During the period 1952 to the early 1970s, the dominant measure of portfolio risk was standard deviation - consistent with the belief that measured returns on portfolios and securities had a frequency distribution approximating the normal (bell-shaped) distribution..

The 1970-1980 period witnessed portfolio theory and its popular valuation models under stress. In short, very few portfolios had periodic returns that could be categorised as 'bell-shape'. Non-normality was found to be widespread in financial series. Anomalies began to appear in many financial studies. New factor models were promoted.

Now, after serious problems in the capital markets crash, the most general and important measures of portfolio risk are estimated as tail risks - that are NOT related to the 'bell-shape' assumption.

For completeness, IRISKONLINE provides risk estimation in terms of Standard Deviation (SDEV); Value at Risk (VaR); and Expected Shortfall (ES) - which ALL assume the bell-shaped curve (Normal) describes returns for your portfolio. And sometimes it is accurate!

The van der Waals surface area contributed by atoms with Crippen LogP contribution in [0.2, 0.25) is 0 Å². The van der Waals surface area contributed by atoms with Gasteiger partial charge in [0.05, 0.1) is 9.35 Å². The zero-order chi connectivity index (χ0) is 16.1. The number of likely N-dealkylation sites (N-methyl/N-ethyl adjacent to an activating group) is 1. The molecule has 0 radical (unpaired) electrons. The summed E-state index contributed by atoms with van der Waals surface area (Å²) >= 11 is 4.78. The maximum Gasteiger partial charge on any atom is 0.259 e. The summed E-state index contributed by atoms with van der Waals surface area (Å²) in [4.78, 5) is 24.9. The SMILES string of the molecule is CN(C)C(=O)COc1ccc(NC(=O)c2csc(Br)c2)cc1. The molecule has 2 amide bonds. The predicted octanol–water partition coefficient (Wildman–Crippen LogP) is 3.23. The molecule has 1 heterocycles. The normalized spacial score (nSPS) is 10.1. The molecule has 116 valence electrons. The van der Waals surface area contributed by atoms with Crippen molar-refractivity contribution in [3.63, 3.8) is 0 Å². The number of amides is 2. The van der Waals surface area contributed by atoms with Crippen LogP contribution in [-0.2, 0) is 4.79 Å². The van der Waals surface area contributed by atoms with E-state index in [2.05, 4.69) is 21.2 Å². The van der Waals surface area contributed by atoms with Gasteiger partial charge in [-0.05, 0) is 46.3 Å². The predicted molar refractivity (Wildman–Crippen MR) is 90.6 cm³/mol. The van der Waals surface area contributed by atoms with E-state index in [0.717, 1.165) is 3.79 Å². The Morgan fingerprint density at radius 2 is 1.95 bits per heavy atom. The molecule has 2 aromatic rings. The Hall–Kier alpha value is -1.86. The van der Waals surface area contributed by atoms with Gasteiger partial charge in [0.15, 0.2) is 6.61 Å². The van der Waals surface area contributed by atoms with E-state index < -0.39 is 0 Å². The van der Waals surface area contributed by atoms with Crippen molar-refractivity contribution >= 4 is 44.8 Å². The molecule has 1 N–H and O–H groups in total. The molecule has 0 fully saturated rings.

But most importantly, IRISKONLINE provides you with more modern risk measures that adjust for non-normality.

These are labelled: Modified Value at Risk (MVaR) and Modified Expected Shortfall (MES). And IRISKONLINE, provides a focus on extreme portfolio losses estimated at the 95% confidence limit.

Some analysts use behavioural questionnaires to identify 'risk tolerance' - but these are typically invalid due to the lack of a clear link between the question being asked and your attitude to investment losses.

IRISKAWARE is an application with a unique approach to help you find a suitable Investment Strategy based ONLY on a revealed estimate of the extreme 5% tail loss in the empirical distribution.